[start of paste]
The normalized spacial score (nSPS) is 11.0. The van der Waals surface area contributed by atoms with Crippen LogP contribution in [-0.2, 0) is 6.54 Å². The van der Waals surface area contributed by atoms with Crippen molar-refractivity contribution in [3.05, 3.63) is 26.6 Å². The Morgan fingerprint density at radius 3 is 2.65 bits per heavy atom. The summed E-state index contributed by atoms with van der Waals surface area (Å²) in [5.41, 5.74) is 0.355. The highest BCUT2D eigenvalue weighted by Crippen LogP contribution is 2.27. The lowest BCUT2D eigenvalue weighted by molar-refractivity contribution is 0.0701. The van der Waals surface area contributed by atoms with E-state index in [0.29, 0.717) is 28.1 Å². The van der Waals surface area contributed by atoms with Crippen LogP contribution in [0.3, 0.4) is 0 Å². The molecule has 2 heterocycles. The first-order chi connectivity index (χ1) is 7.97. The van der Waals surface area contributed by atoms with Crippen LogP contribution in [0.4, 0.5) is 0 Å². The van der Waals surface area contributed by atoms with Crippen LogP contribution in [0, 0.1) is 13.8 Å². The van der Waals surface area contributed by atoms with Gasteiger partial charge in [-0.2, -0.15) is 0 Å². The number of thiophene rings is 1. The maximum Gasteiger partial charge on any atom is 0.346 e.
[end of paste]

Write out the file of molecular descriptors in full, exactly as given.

The normalized spacial score (nSPS) is 11.0. The van der Waals surface area contributed by atoms with Crippen LogP contribution in [-0.2, 0) is 6.54 Å². The van der Waals surface area contributed by atoms with Crippen molar-refractivity contribution in [3.05, 3.63) is 26.6 Å². The Morgan fingerprint density at radius 3 is 2.65 bits per heavy atom. The summed E-state index contributed by atoms with van der Waals surface area (Å²) in [5.41, 5.74) is 0.355. The highest BCUT2D eigenvalue weighted by Crippen LogP contribution is 2.27. The lowest BCUT2D eigenvalue weighted by molar-refractivity contribution is 0.0701. The van der Waals surface area contributed by atoms with E-state index in [0.29, 0.717) is 28.1 Å². The van der Waals surface area contributed by atoms with Crippen LogP contribution in [0.3, 0.4) is 0 Å². The molecule has 2 heterocycles. The first-order chi connectivity index (χ1) is 7.97. The van der Waals surface area contributed by atoms with Crippen LogP contribution in [0.4, 0.5) is 0 Å². The van der Waals surface area contributed by atoms with Crippen LogP contribution in [0, 0.1) is 13.8 Å². The van der Waals surface area contributed by atoms with Gasteiger partial charge in [-0.2, -0.15) is 0 Å². The number of thiophene rings is 1. The maximum Gasteiger partial charge on any atom is 0.346 e.